The Musikwippe (musical rocker) is a teeterboard that generates sounds according to tilt. It was designed to help small children develop their balancing skills and train their sense of hearing in a playful way.
Different programs keep the Musikwippe attractive as a toy for a long time, and make it suitable for children of different ages. For younger children, generated sounds can serve as an acoustic feedback to their motions. Older children can play it just like an instrument.
The prototype was developed by Sonja Kislinger and Mey Lean Kronemann
as a course project in the classes Physical Computing and Smart Baby Toys, held by Reto Wettach, in my first year at Fachhochschule Potsdam. The course objective was to conceptualize and prototype interactive toys for babies younger than 9 months (before crawling stage).
The course was held in cooperation with the department of developmental psychology at the renowned University of Heidelberg, led by Prof. Dr. Sabina Pauen and Prof. Dr. Birgit Elsner. The group's research focuses on the cognitive skills of infants before language acquisition, thus our research was based on the latest findings in the field.
I worked in a team with my fellow design student Sonja Kislinger, who holds a diploma in psychology. We approached the challenge of designing for a rather special user group with both theoretical and practical methods: We used iterative design methods and continuously carried out User Testings with infants. The special challenge was that this user group is not able to articulate itself, thus the methods used by our cooperation partner were very helpful.
The evaluation methods we used were very different from usual (psychological) evaluation methods, which rely on interviews and questionnaires. Since our users can neither speak nor write, we relied on observation as our only evaluation method.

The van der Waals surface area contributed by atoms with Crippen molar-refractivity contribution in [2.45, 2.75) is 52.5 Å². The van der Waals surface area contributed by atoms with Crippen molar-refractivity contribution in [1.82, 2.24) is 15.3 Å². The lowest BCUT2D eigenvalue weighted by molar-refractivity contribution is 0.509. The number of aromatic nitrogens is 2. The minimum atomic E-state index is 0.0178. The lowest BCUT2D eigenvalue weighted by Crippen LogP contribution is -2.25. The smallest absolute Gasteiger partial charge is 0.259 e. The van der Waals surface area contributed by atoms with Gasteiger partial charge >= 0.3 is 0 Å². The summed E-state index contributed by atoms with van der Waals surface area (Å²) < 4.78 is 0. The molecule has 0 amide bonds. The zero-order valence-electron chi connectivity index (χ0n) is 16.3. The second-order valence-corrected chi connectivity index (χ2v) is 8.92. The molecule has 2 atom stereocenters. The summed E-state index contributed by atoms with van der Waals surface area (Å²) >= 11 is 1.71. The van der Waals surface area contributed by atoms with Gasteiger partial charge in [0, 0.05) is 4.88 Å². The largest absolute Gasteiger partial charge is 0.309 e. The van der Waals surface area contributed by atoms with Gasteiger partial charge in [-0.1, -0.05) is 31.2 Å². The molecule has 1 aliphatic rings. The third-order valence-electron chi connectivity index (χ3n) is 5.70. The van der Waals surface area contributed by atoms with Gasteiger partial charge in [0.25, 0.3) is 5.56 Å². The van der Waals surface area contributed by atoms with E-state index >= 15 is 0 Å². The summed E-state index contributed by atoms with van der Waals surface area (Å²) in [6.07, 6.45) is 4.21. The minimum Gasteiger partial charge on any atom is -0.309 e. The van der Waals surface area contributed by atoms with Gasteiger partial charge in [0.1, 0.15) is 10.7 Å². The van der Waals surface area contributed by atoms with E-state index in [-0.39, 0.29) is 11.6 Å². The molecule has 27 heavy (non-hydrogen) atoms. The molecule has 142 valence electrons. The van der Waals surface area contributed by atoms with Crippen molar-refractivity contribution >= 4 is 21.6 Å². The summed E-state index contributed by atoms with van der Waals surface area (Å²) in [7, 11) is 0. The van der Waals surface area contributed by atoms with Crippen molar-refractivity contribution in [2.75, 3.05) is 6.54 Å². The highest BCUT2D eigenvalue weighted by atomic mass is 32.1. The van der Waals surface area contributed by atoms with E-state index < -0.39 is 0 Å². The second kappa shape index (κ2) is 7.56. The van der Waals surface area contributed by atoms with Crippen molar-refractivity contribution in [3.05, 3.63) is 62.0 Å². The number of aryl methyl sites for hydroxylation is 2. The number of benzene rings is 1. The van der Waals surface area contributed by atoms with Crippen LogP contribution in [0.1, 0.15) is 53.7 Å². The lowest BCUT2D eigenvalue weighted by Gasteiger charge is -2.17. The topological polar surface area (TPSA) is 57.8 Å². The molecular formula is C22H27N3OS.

Our guiding research questions were:
How long does the infant focus on the toy?
Small children lose interest very quickly, so how can we draw (and maintain) an infant's attention?
How does the child use the toy?
Infants do not read instruction manuals, but use items intuitively, often different than intended by us designers. It was thus important to observe carefully what exactly the child does.
Are our observations real?
Since we hope that the kids like the toy when testing a prototype we might possibly interpret too much in the test situation and influence the results. We must thus remain "objective" during the evaluation. The child should approach the toy on its own, without suggestions from the evaluators or the parent. We also recorded the test sessions on video for later analysis.
We started our course research with an overview of baby toys with interactive elements that exist on the market. We found that none of the toys met our group's idea of not having buttons and screens, and that a lot of them were even contraproductive for infant development according to our cooperation partner, since they supported learned helplessness by showing random outputs as a reaction to the child's actions.
We also looked for findings in psychological and pedagogical literature concerning which skills infants acquire at what age. We pursued the idea to motivate our test baby to more "exercise": In the books by The Prague Programme for Parents and Children (PEKiP) we found the notion that babies learn mainly by moving, and a suggestion for a game called incline plane, a tilted or uneven crawling surface where the child can train its sense of balance.
The project was developed before Arduino or Kinect were available. As a microcontroller, we used C-Control which can be programmed in BASIC or CCPLUS. As a tilt sensor, we used a joystick potentiometer together with a plumb (our own invention). The calculations and the sound output were done with Processing, using the Sonia sound plugin.
The Musikwippe was featured in the local tv (RBB) and by a magazine (Unaufgefordert No. 148, July 2004)
We thank our fellow students for their input and feedback, and the discussions about what "smart baby toys" could mean. Special thanks go to our test babies, and their parents, for their time, their curiosity and their patience.